- Finally, I very much enjoyed both films as they both taught me a lot about what makes for an effective campaign, an effective direct action, what tools to use, how to go about it, etc - ie I learnt a lot about campaigning and effective political activism from both films.

This Slogan spoke to my heart:


These Chants spoke to my heart:

Fight Back
Fight AIDS

Stand Up
Speak Out
Fight Back

In summary, what I would say is that both films are excellent and exceptional and I would VERY HIGHLY recommend both films to everyone because they tell a very powerful and moving story of how when people work together collectively you can take on giants like the pharmaceuticals companies, and even the President and the White House, and effect change and win.

Further details on "How to Survive a Plague":

Official Website:

Official Trailer:
Me with Red Ribbon

Out in the Dark, BFI

out in the dark
Photo credit:עלטה-ظلام/235557469872298

Cut and pasted from the BFI Website:

Out in the Dark (Alata), Israel-USA 2012
A powerful and sensitive love story from Israel, set against the backdrop of political conflict.

When Nimr, a Palestinian graduate student, meets Israeli lawyer Roy in a nightclub, their attraction to each other is immediate. Despite some initial hesitation, Nimr calls Roy a few days later and the two begin dating, quickly falling in love and looking towards a future together.

Forced to confront the realities of a Palestinian society that will not accept his sexuality, and an Israeli society that rejects his nationality, Nimr finds solace in Roy’s arms, and dreams of a day when he can continue his studies in the United States. Keeping his sexuality a secret from his conservative family, the difficulty of Nimr’s situation deepens with his brother’s increasingly violent activism as part of an extremist group.

As personal and political tensions grow, Nimr realises he must make a choice between his love for Roy and his dreams of a life abroad.

Tales of forbidden passion are frequently told in gay cinema, but here director Michael Mayer approaches his subject with striking originality and a compelling immediacy, deftly weaving the backdrop of the Israel-Palestine conflict into his sensitive love story. At heart a hugely affecting relationship drama, propelled by two heartfelt performances from Nicholas Jacob and Michael Aloni as Nimr and Roy, Out in the Dark is guaranteed to get pulses racing with both its taut thrills and sweeping romance.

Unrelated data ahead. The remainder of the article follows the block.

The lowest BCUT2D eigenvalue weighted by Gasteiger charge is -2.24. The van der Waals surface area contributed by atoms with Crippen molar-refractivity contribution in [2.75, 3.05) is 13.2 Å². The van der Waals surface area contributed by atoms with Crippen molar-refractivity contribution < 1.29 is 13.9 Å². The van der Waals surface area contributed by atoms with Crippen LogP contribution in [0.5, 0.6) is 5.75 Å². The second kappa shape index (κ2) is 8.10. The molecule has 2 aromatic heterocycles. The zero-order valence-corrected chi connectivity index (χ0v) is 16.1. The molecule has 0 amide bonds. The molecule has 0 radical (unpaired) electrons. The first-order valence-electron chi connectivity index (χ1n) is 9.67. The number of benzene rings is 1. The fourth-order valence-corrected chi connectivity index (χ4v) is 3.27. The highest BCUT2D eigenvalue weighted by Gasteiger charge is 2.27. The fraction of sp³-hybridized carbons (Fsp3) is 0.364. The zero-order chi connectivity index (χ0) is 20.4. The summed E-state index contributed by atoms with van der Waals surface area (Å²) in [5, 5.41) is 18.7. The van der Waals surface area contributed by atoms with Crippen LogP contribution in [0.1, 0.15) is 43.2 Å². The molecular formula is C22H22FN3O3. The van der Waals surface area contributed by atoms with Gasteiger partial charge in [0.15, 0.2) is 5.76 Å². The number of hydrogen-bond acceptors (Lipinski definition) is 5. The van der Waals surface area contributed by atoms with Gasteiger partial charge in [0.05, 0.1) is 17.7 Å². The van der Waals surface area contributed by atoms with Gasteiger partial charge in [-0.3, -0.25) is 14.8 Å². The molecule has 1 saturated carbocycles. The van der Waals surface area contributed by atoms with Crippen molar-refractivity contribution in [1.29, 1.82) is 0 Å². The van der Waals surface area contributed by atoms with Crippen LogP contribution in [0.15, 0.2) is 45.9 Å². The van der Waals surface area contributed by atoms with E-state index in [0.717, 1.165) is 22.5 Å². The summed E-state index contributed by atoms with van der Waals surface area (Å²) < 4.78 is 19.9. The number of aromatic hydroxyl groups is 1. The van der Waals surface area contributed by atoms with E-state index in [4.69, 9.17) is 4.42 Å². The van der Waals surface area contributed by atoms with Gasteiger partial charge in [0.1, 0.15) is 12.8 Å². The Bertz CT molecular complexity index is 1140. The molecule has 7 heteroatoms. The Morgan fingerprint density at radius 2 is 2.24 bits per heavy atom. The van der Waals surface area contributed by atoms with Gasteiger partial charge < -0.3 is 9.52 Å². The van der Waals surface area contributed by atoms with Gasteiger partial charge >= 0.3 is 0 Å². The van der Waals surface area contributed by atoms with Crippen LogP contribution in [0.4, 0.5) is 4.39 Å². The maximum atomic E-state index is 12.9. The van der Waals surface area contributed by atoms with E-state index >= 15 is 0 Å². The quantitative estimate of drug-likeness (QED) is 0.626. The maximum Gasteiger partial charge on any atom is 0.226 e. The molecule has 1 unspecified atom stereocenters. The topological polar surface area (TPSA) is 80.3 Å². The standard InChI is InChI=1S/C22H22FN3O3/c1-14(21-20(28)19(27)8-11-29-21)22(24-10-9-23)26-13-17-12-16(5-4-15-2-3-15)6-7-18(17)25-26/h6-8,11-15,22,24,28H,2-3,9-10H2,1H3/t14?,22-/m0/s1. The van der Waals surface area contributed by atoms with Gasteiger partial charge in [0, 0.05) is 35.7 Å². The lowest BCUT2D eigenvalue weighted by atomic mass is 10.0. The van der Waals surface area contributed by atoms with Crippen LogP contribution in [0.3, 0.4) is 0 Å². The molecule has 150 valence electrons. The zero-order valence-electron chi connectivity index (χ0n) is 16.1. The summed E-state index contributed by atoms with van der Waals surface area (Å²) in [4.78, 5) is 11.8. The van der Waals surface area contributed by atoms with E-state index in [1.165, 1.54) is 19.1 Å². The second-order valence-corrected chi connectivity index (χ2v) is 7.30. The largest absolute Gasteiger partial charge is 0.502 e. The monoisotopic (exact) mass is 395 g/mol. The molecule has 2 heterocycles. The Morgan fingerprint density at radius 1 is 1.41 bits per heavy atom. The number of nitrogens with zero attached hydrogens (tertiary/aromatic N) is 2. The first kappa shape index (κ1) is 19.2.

Raks's Reaction

I saw this today - on Tuesday 19 March - at the BFI as part of the London Lesbian and Gay Film Festival.

Although this is a gay love story, and I saw it as part of the London Lesbian and Gay Film Festival, this film is for everyone. It is a profoundly moving love story, of the love that dare not speak its name, between an Israeli and a Palestinian, who meet in a Tel Aviv nightclub, and the trials and tribulations that then ensue.

I was totally blown away by this film - it gripped me by the scruff of the neck right from the start and it did not let go! I thought it was simply superb.

It is primarily a love story, so its focus is very much personal, but it is set against the political backdrop of the Palestine/Israel Middle East conflict.

The political dimension is very much covered eg permits required by Palestinians to access Israel, the Palestinian fight back / "terrorism", LGBT Palestinians having to flee their homeland if they are "outed", their subsequent fight for asylum, what happens to "Israeli collaborators", the work of the Israeli Security Services etc. However, the focus is always on the personal - the two leads and their families, and their love story - so the politics is accessible and not too "heavy".

The love story is very moving and both lead actors are amazing. The instant spark and attraction, and the growing and deepening love between the two men, is 100% believable. You "buy" the fact that both men would pay a heavy price to be together.

Some of the scenes are beautifully observed and captured eg the scene where Roy brings Nimr home to meet his parents. And some of the scenes are shocking and depressing eg the scene when Nimr's family finds out that he is in a gay relationship.

The Palestinian attitude to LGBT people shocked and saddened me. The film has not yet been shown in Palestine, presumably because of the "controversial" content (ie it features a gay Palestinian man). I find it deeply depressing when one human being can't relate to another human being on the grounds of ethnicity, nationality, sexuality, gender, disability etc.

The ending is left deliberately open, so you will ultimately decide the fate of the doomed (?) lovers.

One of the greatest compliments you can pay a foreign language film is when you are so engrossed in the film that you don't even realise it is a foreign language film - this was definitely the case with Out in the Dark.

One line review: Very powerful and moving. Thought-provoking. Outstanding!

The film has a UK distributor and will hit UK cinemas in June. I am getting in early and saying that you will DEFINITELY want to see this film - it is highly highly highly recommended by me!

Finally, this was the Accenture Gala and I wanted to say a big THANK YOU to Accenture for the free chocolate (Green and Black's no less!) and free water that they gave to all their audience members - it was very much valued and appreciated - a real treat! :)